Transition from pre-portability to post-portability era

Transition from pre-portability to post-portability era

This is the season of portability. After mobile number portability comes the latest missive about health insurance portability from the insurance regulator, the Insurance Regulatory and Development Authority (Irda).

Earlier, mobile subscribers did not switch service providers despite poor services because of the fear of losing their mobile numbers. Mobile number portability has changed the scenario. The actual number of consumers who opted for portability is minuscule at around 1.7 million (out of an active consumer base of 50 million consumers), but it already has had a salutary effect on the service levels for all existing customers.

The effect of portability on health insurance is unlikely to be similar even assuming it is properly implemented. The fundamental difference between the two is that longer the customer stays with an insurance company, the more likely he is to turn unprofitable for the insurance company—chances for recurring claims rise as the consumer gets older. So purely from a profitability point of view, the insurance company would like to insure healthy individuals below 45 years (for as long as they are below 45 years) after which they may not mind losing these consumers to competition (most insurance companies complain that even the increase in premiums for older people does not fully compensate for the increase in claims). Thus unlike mobile companies, insurance companies may not be averse to losing their long-standing consumers.

However, here are few issues that need clarification:

•Mr A has an insurance policy with company XYZ since the year 2000 when he was in perfect health. In 2010, he was detected with diabetes for the first time. For his existing health insurance policy this is fully covered since it is not a pre-existing disease. It is not clear how it will be treated when he shifts to a new company in 2011, which covers pre-existing diseases only after three years.

• Mr B took an insurance policy from company XYZ in 2009 when he was suffering from high blood pressure. He shifts to a new company DEF in 2010 and gets credit for one year spent with XYZ. In 2011, he shifts to another company PQR. Does he get credit for two years (one year with XYZ and one year with DEF or just the one year with DEF)?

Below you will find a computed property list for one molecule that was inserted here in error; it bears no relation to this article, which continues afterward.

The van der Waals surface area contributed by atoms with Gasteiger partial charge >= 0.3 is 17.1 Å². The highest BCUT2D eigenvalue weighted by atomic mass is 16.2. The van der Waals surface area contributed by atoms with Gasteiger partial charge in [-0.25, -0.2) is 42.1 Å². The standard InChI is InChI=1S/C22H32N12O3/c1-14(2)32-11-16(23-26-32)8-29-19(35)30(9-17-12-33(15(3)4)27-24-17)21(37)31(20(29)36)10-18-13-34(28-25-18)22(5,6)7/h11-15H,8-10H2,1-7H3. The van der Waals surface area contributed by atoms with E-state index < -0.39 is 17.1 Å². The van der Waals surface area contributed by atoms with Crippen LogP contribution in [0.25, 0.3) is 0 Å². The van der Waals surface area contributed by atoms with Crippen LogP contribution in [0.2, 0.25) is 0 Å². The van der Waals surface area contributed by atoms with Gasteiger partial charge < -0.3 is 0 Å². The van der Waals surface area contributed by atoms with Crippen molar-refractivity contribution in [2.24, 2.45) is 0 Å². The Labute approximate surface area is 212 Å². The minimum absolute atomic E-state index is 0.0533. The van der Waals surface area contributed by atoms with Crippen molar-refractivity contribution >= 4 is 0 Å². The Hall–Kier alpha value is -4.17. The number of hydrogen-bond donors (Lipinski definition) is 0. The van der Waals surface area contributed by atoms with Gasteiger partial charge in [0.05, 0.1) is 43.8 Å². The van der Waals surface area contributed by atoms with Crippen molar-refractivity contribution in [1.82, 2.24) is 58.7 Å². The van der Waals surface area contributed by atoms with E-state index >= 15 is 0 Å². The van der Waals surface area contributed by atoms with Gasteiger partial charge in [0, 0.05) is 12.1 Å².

• What happens when the consumer has changed the amount of coverage in the last few years? Does he get credit for the coverage amount he had just prior to the shift or the lower amounts covered in the past years or some kind of average amounts?

So, what will be after-portability era like for consumers who propose to shift and its impact on existing insurers and new insurers:

• Healthy and young below 45 years may like to shift because existing policy has very high premium or has adverse terms such as sub-limits or co-payments or the maximum age of renewability is low. Existing insurer would not like to loose them, in fact the insurance company’s terms will become even more adverse if all such good consumers shift to new insurers. However, new insurer would welcome them and assume that the customer knows the impact of terms such as sub-limits and co-payments and age up to which the policy is renewable.

•Healthy and young below 45 may consider shifting from group policy to an individual policy but it may not be possible, though the press release issued by Irda makes a passing reference to consumers needing to switch because of “employees shifting from one organization to another", the actual notification does not contain any details regarding such shifts.

• Young with pre-existing diseases such as diabetes or high blood pressure or even more serious disease would like to shift and existing insurers would be happy to lose such consumers since they are likely to have a high claim ratio in the future but the new insurer reserves the right to refuse them especially if the disease is serious or chronic.

Today the premium and other terms for such consumers (having pre-existing diseases) are being cross-subsidized by the population of new and young consumers coming into the network. With portability available to such young consumers, the terms for them will need to reflect the low risks that they pose for the insurance companies and consequently the premiums and terms for older consumers or consumers with diseases are likely to become even more adverse. So consumers who are older than 45 years will need to be prepared for meeting as much as 10-50% of the hospitalization expenses themselves (co-payment in insurance speak) or be prepared to be allowed expenditure based only on twin-sharing rooms even though the consumer’s overall spend on a single room may be below the coverage amount or some such other restrictive conditions while youngsters get a no sub-limit, no co-payment low premium policy.

But don’t get me wrong. Health insurance portability is a positive step as any move that provides options for consumers is good. It is likely to force insurance companies to sharply focus on the various consumer segments and provide very differentiated products for various age groups including the older age group, which most needs this product.

Hoping to see the smooth transition from pre-portability to post-portability era.

Harsh Roongta is chief executive officer,

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